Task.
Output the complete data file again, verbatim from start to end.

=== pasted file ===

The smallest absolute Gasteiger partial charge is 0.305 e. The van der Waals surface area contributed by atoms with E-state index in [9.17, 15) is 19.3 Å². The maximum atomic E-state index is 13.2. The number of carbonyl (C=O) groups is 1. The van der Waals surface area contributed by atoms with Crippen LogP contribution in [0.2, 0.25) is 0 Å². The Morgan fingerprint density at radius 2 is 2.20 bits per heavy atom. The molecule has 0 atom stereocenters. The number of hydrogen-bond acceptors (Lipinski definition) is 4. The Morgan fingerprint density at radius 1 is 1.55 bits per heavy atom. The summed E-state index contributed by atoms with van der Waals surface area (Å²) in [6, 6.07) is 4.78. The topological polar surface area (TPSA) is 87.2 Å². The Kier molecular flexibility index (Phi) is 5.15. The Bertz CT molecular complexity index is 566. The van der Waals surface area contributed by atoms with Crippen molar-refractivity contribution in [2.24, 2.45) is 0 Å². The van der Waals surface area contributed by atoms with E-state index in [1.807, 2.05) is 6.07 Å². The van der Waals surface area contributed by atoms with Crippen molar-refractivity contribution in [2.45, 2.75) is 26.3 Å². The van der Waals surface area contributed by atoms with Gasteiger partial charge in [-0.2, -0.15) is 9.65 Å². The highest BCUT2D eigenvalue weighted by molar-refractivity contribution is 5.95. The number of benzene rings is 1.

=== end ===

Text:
The smallest absolute Gasteiger partial charge is 0.305 e. The van der Waals surface area contributed by atoms with E-state index in [9.17, 15) is 19.3 Å². The maximum atomic E-state index is 13.2. The number of carbonyl (C=O) groups is 1. The van der Waals surface area contributed by atoms with Crippen LogP contribution in [0.2, 0.25) is 0 Å². The Morgan fingerprint density at radius 2 is 2.20 bits per heavy atom. The molecule has 0 atom stereocenters. The number of hydrogen-bond acceptors (Lipinski definition) is 4. The Morgan fingerprint density at radius 1 is 1.55 bits per heavy atom. The summed E-state index contributed by atoms with van der Waals surface area (Å²) in [6, 6.07) is 4.78. The topological polar surface area (TPSA) is 87.2 Å². The Kier molecular flexibility index (Phi) is 5.15. The Bertz CT molecular complexity index is 566. The van der Waals surface area contributed by atoms with Crippen molar-refractivity contribution in [2.24, 2.45) is 0 Å². The van der Waals surface area contributed by atoms with E-state index in [1.807, 2.05) is 6.07 Å². The van der Waals surface area contributed by atoms with Crippen molar-refractivity contribution in [2.45, 2.75) is 26.3 Å². The van der Waals surface area contributed by atoms with Gasteiger partial charge in [-0.2, -0.15) is 9.65 Å². The highest BCUT2D eigenvalue weighted by molar-refractivity contribution is 5.95. The number of benzene rings is 1.